Friday, March 14, 2014

'Satchmo At The Waldorf' Offers A Sterling Performance by John Douglas Thompson

John Douglas Thompson as Louis Armstrong
Photo by T. Charles Erickson

There are three really good reasons to see Satchmo At The Waldorf, now on view at the Westside Theatre. 

Reason Number One: John Douglas Thompson’s powerhouse performance as iconic jazz trumpeter Louis Armstrong, pensive and in poor health near the end of his career and of his life. 

Reason Number Two: John Douglas Thompson’s powerhouse performance as Armstrong’s long-time manager Joe Glaser, a tough-as-nails businessman and confidant. 

Reason Number Three: John Douglas Thompson’s powerhouse performance as iconic jazz trumpeter Miles Davis, harshly judgmental of Armstrong’s popular appeal to a largely white audience through his recordings of such mainstream tunes as “Hello Dolly” and “What A Wonderful World.” 

Playwright Terry Teachout, who is the drama critic for the Wall Street Journal, has written biographies of Armstrong and Duke Ellington, so he knows his way around the world of jazz performers as well as the theater.

But it is very difficult to pull off a truly original and compelling bio-play. I Am My Own Wife comes to mind as one that met both criteria, but in that case, the play's intriguing story was brought to stellar heights owing to the extraordinary performance by Jefferson Mays.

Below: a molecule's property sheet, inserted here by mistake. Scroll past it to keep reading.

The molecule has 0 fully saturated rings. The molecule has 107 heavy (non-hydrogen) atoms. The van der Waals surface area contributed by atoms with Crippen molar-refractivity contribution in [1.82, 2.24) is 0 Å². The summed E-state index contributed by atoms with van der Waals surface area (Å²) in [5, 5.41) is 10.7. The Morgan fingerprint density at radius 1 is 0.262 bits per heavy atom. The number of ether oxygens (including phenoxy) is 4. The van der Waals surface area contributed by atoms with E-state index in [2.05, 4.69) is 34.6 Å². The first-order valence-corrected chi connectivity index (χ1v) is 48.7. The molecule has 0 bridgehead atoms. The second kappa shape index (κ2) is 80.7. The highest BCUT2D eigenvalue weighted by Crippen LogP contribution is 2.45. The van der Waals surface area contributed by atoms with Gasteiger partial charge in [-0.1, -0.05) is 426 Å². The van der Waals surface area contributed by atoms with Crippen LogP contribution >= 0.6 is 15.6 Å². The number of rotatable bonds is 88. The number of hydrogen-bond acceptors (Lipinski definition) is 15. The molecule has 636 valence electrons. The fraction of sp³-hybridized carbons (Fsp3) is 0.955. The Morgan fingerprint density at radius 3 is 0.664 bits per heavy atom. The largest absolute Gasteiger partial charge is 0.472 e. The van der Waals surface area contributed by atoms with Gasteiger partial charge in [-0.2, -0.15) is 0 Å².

Satchmo At The Waldorf does not rise to that level save for the bravura acting, in which Thompson flips among the three characters pretty much instantaneously through shifts in body language and voice, abetted nicely by Kevin Adams’s lighting design.  As Armstrong, Mr. Thompson enters the stage in a state of exhaustion after a show; it’s a wonder he doesn’t exit in the same condition after performing for the entire 90 minutes without a break. 

The play takes place in 1970 in Armstrong’s dressing room at the Waldorf, where he and his wife Lucille (his fourth and best, he keeps reminding us) are ensconced in a suite at the luxury hotel. At the opening, he is worn and frazzled, and he barely makes it to the sofa in time to collapse and take several deep breaths through a mask attached to a tank of oxygen.